: Darkvision is really good, but most creatures have Darkvision so you’re hardly unique in that capacity. Extending existing Darkvision range is really good because creatures relying on Darkvision are effectively blind beyond their Darkvision range. The extra move speed is nice, too. The text says “Attacks of Opportunity”, which is a term from 3rd Edition/Pathfinder. In 5e they’re called “Opportunity Attacks”.
: Fear and Charm effects become common at high levels, and many effects that don’t make you frightened and don’t charm you are also considered “fear” and “charm” effects, so resistances like this are much more effective than they appear at first glance.
: Falling below 1/4th hit points usually means that it’s time to run away, but now it’s time to step up and deal some damage. The ability to recharge Blood Maledict is really nice, but the ability doesn’t limit how you score the critical hit so you can easily use this to recharge Blood Maledict by repeatedly striking unconscious enemies or by stabbing a bag of rats.
Subclasses – Blood Hunter Orders
This is the baseline for the Blood Hunter. It’s a solid archetype that broadens the Blood Hunter’s possible targets, and its still effective in a variety of situations that don’t directly pertain to killing undead creatures.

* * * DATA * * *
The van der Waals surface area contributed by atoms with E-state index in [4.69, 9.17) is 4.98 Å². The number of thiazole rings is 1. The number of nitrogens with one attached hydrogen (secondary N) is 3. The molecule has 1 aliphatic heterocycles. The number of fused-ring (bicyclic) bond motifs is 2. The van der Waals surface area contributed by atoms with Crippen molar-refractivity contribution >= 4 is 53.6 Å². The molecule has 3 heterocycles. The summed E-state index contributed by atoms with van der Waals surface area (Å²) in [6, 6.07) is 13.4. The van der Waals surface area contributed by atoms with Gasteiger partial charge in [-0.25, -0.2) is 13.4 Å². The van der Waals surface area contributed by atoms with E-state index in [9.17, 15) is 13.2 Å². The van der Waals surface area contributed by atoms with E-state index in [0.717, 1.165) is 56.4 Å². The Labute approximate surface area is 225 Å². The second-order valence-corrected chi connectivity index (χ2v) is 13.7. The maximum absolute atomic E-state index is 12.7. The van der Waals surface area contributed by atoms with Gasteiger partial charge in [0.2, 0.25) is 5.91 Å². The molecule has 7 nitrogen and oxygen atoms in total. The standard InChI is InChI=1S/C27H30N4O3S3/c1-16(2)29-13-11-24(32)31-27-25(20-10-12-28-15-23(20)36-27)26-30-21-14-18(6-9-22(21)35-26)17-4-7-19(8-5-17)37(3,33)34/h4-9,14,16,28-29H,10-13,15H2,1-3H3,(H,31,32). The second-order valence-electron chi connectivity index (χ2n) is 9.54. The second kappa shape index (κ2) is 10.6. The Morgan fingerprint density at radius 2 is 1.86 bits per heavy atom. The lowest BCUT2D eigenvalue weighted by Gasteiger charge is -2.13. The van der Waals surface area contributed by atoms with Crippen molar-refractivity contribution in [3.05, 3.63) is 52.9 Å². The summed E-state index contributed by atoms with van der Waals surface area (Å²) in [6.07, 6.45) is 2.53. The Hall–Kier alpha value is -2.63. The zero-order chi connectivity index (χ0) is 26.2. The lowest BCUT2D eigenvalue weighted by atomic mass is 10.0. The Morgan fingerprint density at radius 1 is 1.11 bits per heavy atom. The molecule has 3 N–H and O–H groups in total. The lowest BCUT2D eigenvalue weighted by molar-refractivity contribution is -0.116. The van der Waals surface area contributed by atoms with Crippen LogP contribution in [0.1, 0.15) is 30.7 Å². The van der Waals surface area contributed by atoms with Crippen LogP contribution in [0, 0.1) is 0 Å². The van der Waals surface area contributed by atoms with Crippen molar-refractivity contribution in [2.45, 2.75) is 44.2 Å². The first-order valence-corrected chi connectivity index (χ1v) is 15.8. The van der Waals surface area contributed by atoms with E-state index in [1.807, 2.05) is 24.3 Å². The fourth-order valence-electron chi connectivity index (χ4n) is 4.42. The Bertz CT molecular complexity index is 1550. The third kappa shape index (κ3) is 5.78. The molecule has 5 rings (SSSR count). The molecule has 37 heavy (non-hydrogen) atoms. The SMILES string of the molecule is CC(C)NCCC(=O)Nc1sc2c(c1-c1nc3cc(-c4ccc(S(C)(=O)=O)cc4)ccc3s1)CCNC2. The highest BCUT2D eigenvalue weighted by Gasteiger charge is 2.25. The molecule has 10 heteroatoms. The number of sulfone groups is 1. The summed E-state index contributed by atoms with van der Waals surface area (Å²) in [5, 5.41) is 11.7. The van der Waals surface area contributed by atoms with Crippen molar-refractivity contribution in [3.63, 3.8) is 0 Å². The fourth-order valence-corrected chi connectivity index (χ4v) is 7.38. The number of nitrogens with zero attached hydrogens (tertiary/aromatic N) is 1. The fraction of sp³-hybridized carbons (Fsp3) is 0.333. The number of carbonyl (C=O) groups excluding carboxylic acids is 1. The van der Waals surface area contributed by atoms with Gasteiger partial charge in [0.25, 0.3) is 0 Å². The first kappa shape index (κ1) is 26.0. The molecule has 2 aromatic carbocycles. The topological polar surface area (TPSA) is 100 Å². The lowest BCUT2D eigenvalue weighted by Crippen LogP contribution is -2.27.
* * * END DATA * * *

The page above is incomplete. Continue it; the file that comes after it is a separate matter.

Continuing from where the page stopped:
- : This is fantastic. Halve the cost of Crimson Rite, and Radiant damage is a better damage type than you can get until you can get Rite of the Roar. The bonus damage is great too, and adding it against all creatures at 11th level means that radiant damage remains your best option against anything that isn’t resistant to radiant damage.
- : Blood Curses work on most creatures, and you get so few uses per rest that you’ll have plenty of targets. However, incorporeal undead like banshees and shadows don’t have blood, and for a subclass clearly out to hunt ghosts it’s nice to be able to affect ghosts.
- : At the same level that Rite of Dawn applies bonus damage against all enemies, you get to make three attacks several times per short rest. The ability to walk through enemies and walls is nice, too. Usually you can’t do that without high-level spells like Etherealness.
- : Magical Darkness is a serious problem for nearly any adventurer. If you have an ally who can cast Darkness, have them case it on your while you murder your blinded enemies.
Order of the Lycan is objectively overpowered. It’s a horrifying melee threat with too much AC, damage resistance that’s too good, damage output that’s too good and too reliable, limited resources that will well outlast the rest of your party, and pointlessly minor drawbacks that are further mitigated as you gain levels. This subclass combines all of the best mathematical parts of the barbarian, the fighter, and the monk, and outdoes all three of them.